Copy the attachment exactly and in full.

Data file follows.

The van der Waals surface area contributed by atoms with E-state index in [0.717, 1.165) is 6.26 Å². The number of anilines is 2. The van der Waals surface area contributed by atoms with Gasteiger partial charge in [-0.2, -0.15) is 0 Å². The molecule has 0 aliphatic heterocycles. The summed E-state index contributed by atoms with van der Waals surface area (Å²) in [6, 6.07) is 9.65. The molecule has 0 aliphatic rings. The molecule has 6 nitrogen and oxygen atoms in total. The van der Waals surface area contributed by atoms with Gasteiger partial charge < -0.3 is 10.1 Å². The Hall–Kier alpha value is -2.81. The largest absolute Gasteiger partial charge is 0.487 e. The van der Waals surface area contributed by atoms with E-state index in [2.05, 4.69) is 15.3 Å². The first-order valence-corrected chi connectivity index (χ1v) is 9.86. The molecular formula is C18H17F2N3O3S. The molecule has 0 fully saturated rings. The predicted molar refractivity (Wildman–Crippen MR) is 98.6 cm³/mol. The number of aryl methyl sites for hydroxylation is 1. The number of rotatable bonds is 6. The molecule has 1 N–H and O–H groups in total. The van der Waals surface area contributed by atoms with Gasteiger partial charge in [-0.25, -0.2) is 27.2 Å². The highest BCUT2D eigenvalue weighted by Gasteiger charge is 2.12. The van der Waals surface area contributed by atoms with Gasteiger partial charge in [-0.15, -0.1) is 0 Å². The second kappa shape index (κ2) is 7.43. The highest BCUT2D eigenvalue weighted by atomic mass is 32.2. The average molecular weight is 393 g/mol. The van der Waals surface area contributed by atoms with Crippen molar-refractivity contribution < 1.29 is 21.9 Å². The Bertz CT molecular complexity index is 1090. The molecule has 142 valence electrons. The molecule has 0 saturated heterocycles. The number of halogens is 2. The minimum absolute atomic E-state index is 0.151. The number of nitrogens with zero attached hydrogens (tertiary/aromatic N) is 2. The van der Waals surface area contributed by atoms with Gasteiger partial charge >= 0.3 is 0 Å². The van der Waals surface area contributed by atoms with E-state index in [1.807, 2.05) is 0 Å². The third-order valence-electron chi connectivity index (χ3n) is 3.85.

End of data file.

The van der Waals surface area contributed by atoms with E-state index in [0.717, 1.165) is 6.26 Å². The number of anilines is 2. The van der Waals surface area contributed by atoms with Gasteiger partial charge in [-0.2, -0.15) is 0 Å². The molecule has 0 aliphatic heterocycles. The summed E-state index contributed by atoms with van der Waals surface area (Å²) in [6, 6.07) is 9.65. The molecule has 0 aliphatic rings. The molecule has 6 nitrogen and oxygen atoms in total. The van der Waals surface area contributed by atoms with Gasteiger partial charge < -0.3 is 10.1 Å². The Hall–Kier alpha value is -2.81. The largest absolute Gasteiger partial charge is 0.487 e. The van der Waals surface area contributed by atoms with E-state index in [2.05, 4.69) is 15.3 Å². The first-order valence-corrected chi connectivity index (χ1v) is 9.86. The molecular formula is C18H17F2N3O3S. The molecule has 0 fully saturated rings. The predicted molar refractivity (Wildman–Crippen MR) is 98.6 cm³/mol. The number of aryl methyl sites for hydroxylation is 1. The number of rotatable bonds is 6. The molecule has 1 N–H and O–H groups in total. The van der Waals surface area contributed by atoms with Gasteiger partial charge in [-0.25, -0.2) is 27.2 Å². The highest BCUT2D eigenvalue weighted by Gasteiger charge is 2.12. The van der Waals surface area contributed by atoms with Gasteiger partial charge in [-0.15, -0.1) is 0 Å². The second kappa shape index (κ2) is 7.43. The highest BCUT2D eigenvalue weighted by atomic mass is 32.2. The average molecular weight is 393 g/mol. The van der Waals surface area contributed by atoms with Crippen molar-refractivity contribution < 1.29 is 21.9 Å². The Bertz CT molecular complexity index is 1090. The molecule has 142 valence electrons. The molecule has 0 saturated heterocycles. The number of halogens is 2. The minimum absolute atomic E-state index is 0.151. The number of nitrogens with zero attached hydrogens (tertiary/aromatic N) is 2. The van der Waals surface area contributed by atoms with Gasteiger partial charge >= 0.3 is 0 Å². The van der Waals surface area contributed by atoms with E-state index in [1.807, 2.05) is 0 Å². The third-order valence-electron chi connectivity index (χ3n) is 3.85.